Yom Rivii, 17 Tishri 5780
Hol Hamoed Sukkot Wednesday, 16 October 2019
Parashat B'chukkotai 2012

Parashat B'chukkotai: Rabbi Pete Tobias
14 May 2012

The section that begins the portion·’B’chukkotai (Leviticus 26:3ff) takes the form of a covenant or·brit. It was an agreement that was struck (literally ‘cut’, because it was engraved in stone) between a powerful empire and its vassals: small kingdoms, cities or other tribal groups.··It set out the demands made by the large empire for the smaller entity to supply crops, animals, servants and soldiers.··In exchange for these, the large empire would offer protection from attack by any other powers. The flipside of a covenant was what would happen to a small nation or kingdom should it fail to meet its obligations.··This was little more than an alarming list of catastrophes that would befall the defaulters as a consequence of their failure to meet their obligations.

The later authors of the Torah, the Deuteronomic and Priestly sources, saw this covenant as a useful way of defining the nature of the relationship between the people of Judah and their God.··Instead of demanding tributes in the form of property and possessions, God’s requirement was for the people to establish justice in their society. This was a useful model for a number of reasons.··It defined what the prophets and the priests regarded as the true nature of divine demands: the establishment of a just society. It also gave them an ingenious way of explaining the reasons for the political disaster that befell the kingdom of Israel when it was destroyed by Assyria in the year 722 BCE and prepared the people of Judah for a similar fate when the Babylonians did the same to Jerusalem a century and a half later.

After the Assyrian destruction, the ten tribes of Israel simply disappeared. This was the result of a well-established policy in the Ancient Near East that was operated by those large empires who established covenants with their smaller subjects.··If the obligations were not met, the city or other habitation of the group that had refused to meet its obligations would be destroyed, and the leaders of that group would be relocated several hundred miles from their erstwhile home. In this exile they would be told to forget their origins and become assimilated into the conquering nations, adopting its culture and its gods.··The purpose of a god in the Ancient Near East was to protect the people from enemy attack. If a nation was defeated, its god was not powerful enough to protect the people, and was therefore abandoned in favour of the gods of the triumphing nation.··This would explain the disappearance of the ten Israelite tribes, not to mention the numerous other tribal groups (Ammonites, Hittites, Jebusites etc) all of whom disappeared without trace during this periods of Assyrian and Babylonian conquest.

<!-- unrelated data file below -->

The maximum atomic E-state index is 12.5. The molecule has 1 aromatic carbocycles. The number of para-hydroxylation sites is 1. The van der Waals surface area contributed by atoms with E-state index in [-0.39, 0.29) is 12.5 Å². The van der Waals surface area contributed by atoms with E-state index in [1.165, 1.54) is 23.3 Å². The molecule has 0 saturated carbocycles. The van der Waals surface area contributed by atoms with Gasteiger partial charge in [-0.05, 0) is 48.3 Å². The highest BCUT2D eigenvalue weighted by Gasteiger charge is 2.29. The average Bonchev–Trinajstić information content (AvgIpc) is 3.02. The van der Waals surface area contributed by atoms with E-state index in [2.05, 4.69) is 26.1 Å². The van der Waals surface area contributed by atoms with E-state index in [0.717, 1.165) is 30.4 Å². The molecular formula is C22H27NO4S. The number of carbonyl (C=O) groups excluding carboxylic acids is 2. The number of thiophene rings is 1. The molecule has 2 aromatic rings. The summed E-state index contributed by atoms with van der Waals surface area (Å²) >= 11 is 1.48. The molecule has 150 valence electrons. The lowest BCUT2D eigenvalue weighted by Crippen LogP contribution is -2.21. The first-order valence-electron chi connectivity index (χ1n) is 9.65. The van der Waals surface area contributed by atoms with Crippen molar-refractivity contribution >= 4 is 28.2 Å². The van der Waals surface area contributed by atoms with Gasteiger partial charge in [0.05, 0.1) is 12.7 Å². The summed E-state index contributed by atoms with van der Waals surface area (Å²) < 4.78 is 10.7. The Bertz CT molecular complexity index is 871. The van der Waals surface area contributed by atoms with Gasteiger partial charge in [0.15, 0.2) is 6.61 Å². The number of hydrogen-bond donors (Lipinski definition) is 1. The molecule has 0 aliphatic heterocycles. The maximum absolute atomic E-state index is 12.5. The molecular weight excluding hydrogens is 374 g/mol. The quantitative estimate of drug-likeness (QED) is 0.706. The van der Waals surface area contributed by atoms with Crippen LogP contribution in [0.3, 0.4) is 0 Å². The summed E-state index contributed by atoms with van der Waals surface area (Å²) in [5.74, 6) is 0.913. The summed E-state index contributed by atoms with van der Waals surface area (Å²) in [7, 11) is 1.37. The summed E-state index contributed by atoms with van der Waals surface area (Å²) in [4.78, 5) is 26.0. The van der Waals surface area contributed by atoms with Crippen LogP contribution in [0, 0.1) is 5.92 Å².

The same should have happened to the people of Judah.··Their rulers had also signed up to a covenant with Babylon; one which they had failed to honour. The future of Israel’s religion hung in the balance: if Judah’s leaders were taken into exile then they would abandon their heritage, like all those who had gone before them, believing that their God had failed them.

So the priests and the prophets redefined the nature of the relationship between God and the people.··Instead of expecting protection from the divine power and surrendering belief in that power once they were defeated, the people were told that God had expectations of them.··And just like any covenant of the time, if those expectations were not met, then defeat and catastrophe would be the result.

This relationship was set out in the book of Deuteronomy (particularly in chapter 28) and also in this week’s portion at the end of the book of Leviticus, in chapter 26. The people are told that they will enjoy many privileges if they adhere to God’s commandments. Then they are told what will happen if they fail to observe those commandments: a gruesome list of consequences.·A group of exiled Judahites in Babylon hearing these consequences would recognise that what was being described was the very situation they had experienced, and make clear to them that exile was a result of their failings, not a failing of their God.

In this way the people learned that exile was a form of punishment meted out by their God, rather than evidence of the superiority of another nation’s gods. From a twenty-first perspective we might wonder whether this is true, and have some serious questions to ask about the nature of the punishing, judgmental God it portrays.··But that is a different matter: a theological question that demands a Liberal Jewish response, which is now being addressed by the Rabbinic Conference and the Movement.··But in its biblical context, the reworking of the covenant to define the relationship between the people of Judah and their God is a truly remarkable theological shift that ensured the survival of Israel’s God in exile in Babylon and ensured that Judaism is still with us today.